Obviously, it remains to be seen if this will be reflected in their poll numbers. It might be a bigger challenge for Cruz as much of his natural support is with Trump, but if he starts to cut into Trump's support then watch out. Let's put it this way. If Jeff Lord turns his attention from Trump to Cruz then we know that the ground has shifted.
With this in mind, I think it is safe to say that Cruz excites conservatives more than Rubio. But if Cruz wins the Republican nomination, I don't see him beating Hillary Clinton. If you were to ask Hillary's camp to pick between Rubio and Cruz, I bet they would say Cruz without hesitation.
While the Washington Nationals and Miami Marlins have hired themselves experienced, but recently fired managers in Bud Black and Don Mattingly, respectively, the San Diego Padres have gone in a different direction and have hired Arizona Diamondbacks third base coach Andy Green to be their new manager. Green reportedly beat out former Minnesota Twins manager Ron Gardenhire for the job.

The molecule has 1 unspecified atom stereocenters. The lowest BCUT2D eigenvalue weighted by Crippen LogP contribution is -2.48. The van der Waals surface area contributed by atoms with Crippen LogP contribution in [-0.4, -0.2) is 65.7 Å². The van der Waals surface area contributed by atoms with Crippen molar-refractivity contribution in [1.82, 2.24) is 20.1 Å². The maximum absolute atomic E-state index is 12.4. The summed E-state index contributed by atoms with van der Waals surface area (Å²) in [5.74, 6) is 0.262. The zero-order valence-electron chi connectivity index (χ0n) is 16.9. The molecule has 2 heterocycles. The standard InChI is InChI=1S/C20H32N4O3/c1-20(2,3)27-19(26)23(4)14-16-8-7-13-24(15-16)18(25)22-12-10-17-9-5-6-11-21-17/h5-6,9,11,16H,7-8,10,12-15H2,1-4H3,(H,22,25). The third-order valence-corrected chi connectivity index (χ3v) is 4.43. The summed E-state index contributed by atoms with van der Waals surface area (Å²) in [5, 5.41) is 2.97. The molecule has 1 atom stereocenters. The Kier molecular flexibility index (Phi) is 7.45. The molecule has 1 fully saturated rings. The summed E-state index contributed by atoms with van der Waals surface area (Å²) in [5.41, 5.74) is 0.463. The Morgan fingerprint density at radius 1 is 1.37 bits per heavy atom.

Originally drafted by the D'Backs in 2000, Green spent parts of four seasons in the majors with Arizona and the New York Mets as a utility infielder. He also played baseball in Japan.
Green joined the D'Backs in 2012 as a minor league manager for their Single-A affiliate in Missoula, Montana and later their Double-AA affiliate in Mobile, Alabama before joing the D'Backs coaching staff in 2015. At 38, Green is the second youngest manager in MLB. Kevin Cash of the Tampa Bay Rays is five months younger than Green.
With 236 votes from members of the House of Representatives, Paul Ryan has been elected Speaker of the House.
Watching Ryan walk through the House, smiling, talking, hugging Democrats and Republicans alike, I have more hope than I've had in a long time that at least in this one branch of government we will see some return to true debate, civility, and a much better discussion with the public about the meaning and importance of proposed laws.